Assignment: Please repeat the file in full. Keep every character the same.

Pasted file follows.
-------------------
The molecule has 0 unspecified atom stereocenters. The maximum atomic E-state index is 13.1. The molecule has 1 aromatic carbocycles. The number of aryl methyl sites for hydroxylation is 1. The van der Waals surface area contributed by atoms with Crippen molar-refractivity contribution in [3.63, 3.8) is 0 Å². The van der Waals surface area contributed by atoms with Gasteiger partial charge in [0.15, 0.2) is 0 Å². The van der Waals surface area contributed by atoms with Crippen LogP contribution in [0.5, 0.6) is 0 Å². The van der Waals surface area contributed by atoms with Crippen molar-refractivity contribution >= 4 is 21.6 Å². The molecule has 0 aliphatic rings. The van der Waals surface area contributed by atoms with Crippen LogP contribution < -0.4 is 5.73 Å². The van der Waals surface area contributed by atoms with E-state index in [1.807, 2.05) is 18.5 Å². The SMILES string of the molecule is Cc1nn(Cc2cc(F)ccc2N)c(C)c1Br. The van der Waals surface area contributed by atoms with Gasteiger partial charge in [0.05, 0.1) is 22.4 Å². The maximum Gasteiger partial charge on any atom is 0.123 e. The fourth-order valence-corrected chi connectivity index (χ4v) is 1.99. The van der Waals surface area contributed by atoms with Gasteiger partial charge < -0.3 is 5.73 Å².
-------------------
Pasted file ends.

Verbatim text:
The molecule has 0 unspecified atom stereocenters. The maximum atomic E-state index is 13.1. The molecule has 1 aromatic carbocycles. The number of aryl methyl sites for hydroxylation is 1. The van der Waals surface area contributed by atoms with Crippen molar-refractivity contribution in [3.63, 3.8) is 0 Å². The van der Waals surface area contributed by atoms with Gasteiger partial charge in [0.15, 0.2) is 0 Å². The van der Waals surface area contributed by atoms with Crippen LogP contribution in [0.5, 0.6) is 0 Å². The van der Waals surface area contributed by atoms with Crippen molar-refractivity contribution >= 4 is 21.6 Å². The molecule has 0 aliphatic rings. The van der Waals surface area contributed by atoms with Crippen LogP contribution < -0.4 is 5.73 Å². The van der Waals surface area contributed by atoms with E-state index in [1.807, 2.05) is 18.5 Å². The SMILES string of the molecule is Cc1nn(Cc2cc(F)ccc2N)c(C)c1Br. The van der Waals surface area contributed by atoms with Gasteiger partial charge in [0.05, 0.1) is 22.4 Å². The maximum Gasteiger partial charge on any atom is 0.123 e. The fourth-order valence-corrected chi connectivity index (χ4v) is 1.99. The van der Waals surface area contributed by atoms with Gasteiger partial charge < -0.3 is 5.73 Å².